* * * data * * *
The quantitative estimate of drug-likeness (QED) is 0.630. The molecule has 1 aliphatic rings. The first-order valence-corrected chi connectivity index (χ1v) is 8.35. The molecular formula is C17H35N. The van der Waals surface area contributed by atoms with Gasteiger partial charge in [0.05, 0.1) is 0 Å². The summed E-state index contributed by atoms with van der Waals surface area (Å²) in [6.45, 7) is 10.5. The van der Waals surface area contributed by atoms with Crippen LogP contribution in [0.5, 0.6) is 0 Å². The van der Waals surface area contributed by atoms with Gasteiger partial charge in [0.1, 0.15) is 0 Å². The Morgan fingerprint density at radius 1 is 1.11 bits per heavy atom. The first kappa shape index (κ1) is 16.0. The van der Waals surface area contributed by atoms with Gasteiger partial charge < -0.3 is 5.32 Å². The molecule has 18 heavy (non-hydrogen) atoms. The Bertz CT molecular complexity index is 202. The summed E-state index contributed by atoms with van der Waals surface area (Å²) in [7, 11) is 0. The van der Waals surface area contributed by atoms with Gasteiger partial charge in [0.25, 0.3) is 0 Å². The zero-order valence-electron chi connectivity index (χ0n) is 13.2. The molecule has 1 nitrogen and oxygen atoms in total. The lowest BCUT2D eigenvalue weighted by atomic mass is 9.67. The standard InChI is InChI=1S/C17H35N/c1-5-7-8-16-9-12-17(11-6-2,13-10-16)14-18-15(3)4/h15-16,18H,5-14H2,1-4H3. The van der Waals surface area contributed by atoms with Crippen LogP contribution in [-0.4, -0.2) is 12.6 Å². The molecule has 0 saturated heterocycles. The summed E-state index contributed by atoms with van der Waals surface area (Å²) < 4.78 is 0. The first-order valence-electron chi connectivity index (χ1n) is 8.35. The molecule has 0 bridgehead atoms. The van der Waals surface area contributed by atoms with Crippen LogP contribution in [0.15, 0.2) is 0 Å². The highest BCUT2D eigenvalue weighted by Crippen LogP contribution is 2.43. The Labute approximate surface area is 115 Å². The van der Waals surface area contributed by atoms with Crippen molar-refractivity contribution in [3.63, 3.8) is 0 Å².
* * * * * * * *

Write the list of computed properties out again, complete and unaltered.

The quantitative estimate of drug-likeness (QED) is 0.630. The molecule has 1 aliphatic rings. The first-order valence-corrected chi connectivity index (χ1v) is 8.35. The molecular formula is C17H35N. The van der Waals surface area contributed by atoms with Gasteiger partial charge in [0.05, 0.1) is 0 Å². The summed E-state index contributed by atoms with van der Waals surface area (Å²) in [6.45, 7) is 10.5. The van der Waals surface area contributed by atoms with Crippen LogP contribution in [0.5, 0.6) is 0 Å². The van der Waals surface area contributed by atoms with Gasteiger partial charge in [0.1, 0.15) is 0 Å². The Morgan fingerprint density at radius 1 is 1.11 bits per heavy atom. The first kappa shape index (κ1) is 16.0. The van der Waals surface area contributed by atoms with Gasteiger partial charge < -0.3 is 5.32 Å². The molecule has 18 heavy (non-hydrogen) atoms. The Bertz CT molecular complexity index is 202. The summed E-state index contributed by atoms with van der Waals surface area (Å²) in [7, 11) is 0. The van der Waals surface area contributed by atoms with Gasteiger partial charge in [0.25, 0.3) is 0 Å². The zero-order valence-electron chi connectivity index (χ0n) is 13.2. The molecule has 1 nitrogen and oxygen atoms in total. The lowest BCUT2D eigenvalue weighted by atomic mass is 9.67. The standard InChI is InChI=1S/C17H35N/c1-5-7-8-16-9-12-17(11-6-2,13-10-16)14-18-15(3)4/h15-16,18H,5-14H2,1-4H3. The van der Waals surface area contributed by atoms with Crippen LogP contribution in [-0.4, -0.2) is 12.6 Å². The molecule has 0 saturated heterocycles. The summed E-state index contributed by atoms with van der Waals surface area (Å²) < 4.78 is 0. The first-order valence-electron chi connectivity index (χ1n) is 8.35. The molecule has 0 bridgehead atoms. The van der Waals surface area contributed by atoms with Crippen LogP contribution in [0.15, 0.2) is 0 Å². The highest BCUT2D eigenvalue weighted by Crippen LogP contribution is 2.43. The Labute approximate surface area is 115 Å². The van der Waals surface area contributed by atoms with Crippen molar-refractivity contribution in [3.63, 3.8) is 0 Å².